Kim, thanks so much for that encouragement!

At 10:01 AM, Blogger mark pierson said...

I'm impressed with the depth in your thought processes. Wow.

At 5:35 PM, Blogger Bobo B'nai said...

I am truly blessed to see such wisdom and insight from one of God's handmaidens. It is clear you truly wish to see God work through you in whatever way He chooses.

The rich ruleth over the poor, and the borrower is servant to the lender.---Proverbs 22:7

10 years ago I owned a beautiful home. Situations and circumstances that included $12,000 in ministry debt placed that home into the hands of another. Watching that happen was second only to losing a family member in emotion and grief. My beloved learned to trust her husband's skills there and picked up some of her own when we built our porch and toolshed.

My stand on debt in the church and in the lives of individuals will forever keep me voted out of the pulpit of the local congregation. A mortgage is rent due on money borrowed from a bank. The way it is laid out and paid out ensures the maximum amount of profit on their part. At no point in the mortgage do you own that home until it is handed over to you by the bank.

We Americans have been raised up to believe that it is a natural part of life, like air, food and water. It is in fact, going to Egypt for help in a situation that only God should be called on and trusted to provide for. Debt saps ministries of needed funds and hands them over to banks that have no interest in seeing the Gospel preached. Debt saps individuals of the freedom to go when called and provides an impetus for strife and discord in the home.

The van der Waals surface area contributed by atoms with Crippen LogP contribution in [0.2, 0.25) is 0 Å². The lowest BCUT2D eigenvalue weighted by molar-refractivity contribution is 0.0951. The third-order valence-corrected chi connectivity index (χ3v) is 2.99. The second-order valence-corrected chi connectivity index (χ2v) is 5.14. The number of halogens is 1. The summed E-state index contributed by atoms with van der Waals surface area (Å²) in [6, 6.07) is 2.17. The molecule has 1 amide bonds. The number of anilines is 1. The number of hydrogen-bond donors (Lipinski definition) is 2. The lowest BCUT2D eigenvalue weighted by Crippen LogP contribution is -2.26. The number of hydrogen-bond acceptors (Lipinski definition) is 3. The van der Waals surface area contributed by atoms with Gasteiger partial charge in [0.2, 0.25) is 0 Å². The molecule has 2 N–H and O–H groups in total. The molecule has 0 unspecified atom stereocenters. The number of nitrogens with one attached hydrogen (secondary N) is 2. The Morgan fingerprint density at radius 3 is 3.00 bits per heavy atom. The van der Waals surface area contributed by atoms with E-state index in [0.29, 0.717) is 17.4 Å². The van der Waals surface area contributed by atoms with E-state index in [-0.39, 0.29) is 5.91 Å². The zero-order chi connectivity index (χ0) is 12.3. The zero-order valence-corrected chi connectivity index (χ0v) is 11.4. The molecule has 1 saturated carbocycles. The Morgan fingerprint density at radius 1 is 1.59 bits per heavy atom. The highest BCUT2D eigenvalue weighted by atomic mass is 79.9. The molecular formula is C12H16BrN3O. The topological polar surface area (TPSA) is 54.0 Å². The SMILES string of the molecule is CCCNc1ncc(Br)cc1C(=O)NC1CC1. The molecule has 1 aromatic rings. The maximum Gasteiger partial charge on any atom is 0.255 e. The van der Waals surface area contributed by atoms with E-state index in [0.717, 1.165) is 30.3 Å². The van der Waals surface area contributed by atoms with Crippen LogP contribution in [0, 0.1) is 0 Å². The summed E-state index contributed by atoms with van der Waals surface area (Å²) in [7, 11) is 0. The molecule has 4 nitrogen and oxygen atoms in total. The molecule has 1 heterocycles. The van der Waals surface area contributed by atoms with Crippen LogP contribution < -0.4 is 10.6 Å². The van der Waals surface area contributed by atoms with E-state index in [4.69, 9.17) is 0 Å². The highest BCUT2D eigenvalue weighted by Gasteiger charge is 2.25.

Rent is not "wasted" money. It is payment for living space, a cost that has been there in the lives of people since the fall. Rent provides services not available to a mortgage holder. Ask a homeowner who pays for the water heater that bursts at 2:30 in the morning and then cleans it up. A renter may have a foot dragger for a landlord, but in the end, that water heater is paid for and cleaned up after by someone else.

There are enough debts to take on in life without having to willingly and willfully place the yoke upon ourselves. December 17, 2004 gave me one of the best Christmas gifts outside of God's redemption---a letter from the bank saying that the last of $48,000 in debt that I blessed myself with in Jesus' name was paid in full. I do well each day never to forget that relief.

No man can serve two masters: for either he will hate the one, and love the other; or else he will hold to the one, and despise the other. Ye cannot serve God and mammon. Therefore I say unto you, Take no thought for your life, what ye shall eat, or what ye shall drink; nor yet for your body, what ye shall put on. Is not the life more than meat, and the body than raiment? Behold the fowls of the air: for they sow not, neither do they reap, nor gather into barns; yet your heavenly Father feedeth them. Are ye not much better than they? Which of you by taking thought can add one cubit unto his stature? And why take ye thought for raiment? Consider the lilies of the field, how they grow; they toil not, neither do they spin: And yet I say unto you, That even Solomon in all his glory was not arrayed like one of these. Wherefore, if God so clothe the grass of the field, which to day is, and to morrow is cast into the oven, shall he not much more clothe you, O ye of little faith? Therefore take no thought, saying, What shall we eat? or, What shall we drink? or, Wherewithal shall we be clothed? (For after all these things do the Gentiles seek:) for your heavenly Father knoweth that ye have need of all these things. But seek ye first the kingdom of God, and his righteousness; and all these things shall be added unto you. Take therefore no thought for the morrow: for the morrow shall take thought for the things of itself. Sufficient unto the day is the evil thereof.---Matthew 6:24-34

There are bigger apartments out there. You are a precious sister, I hope I haven't come off too harshly. Blessings, grace and peace to you and yours this Christmas. B

At 7:22 PM, Blogger mark pierson said...

Marcia, Merry Christmas to you and yours!!!

At 7:51 PM, Blogger Baptist Girl said...

I am just going around and wishing all my favorite bloggers a Very Merry Christmas. I pray that you have a wonderful Christmas and that the days and years ahead are full of joy for your family and most of all joy in Christ. I am so glad you are my brother in Christ!
God bless,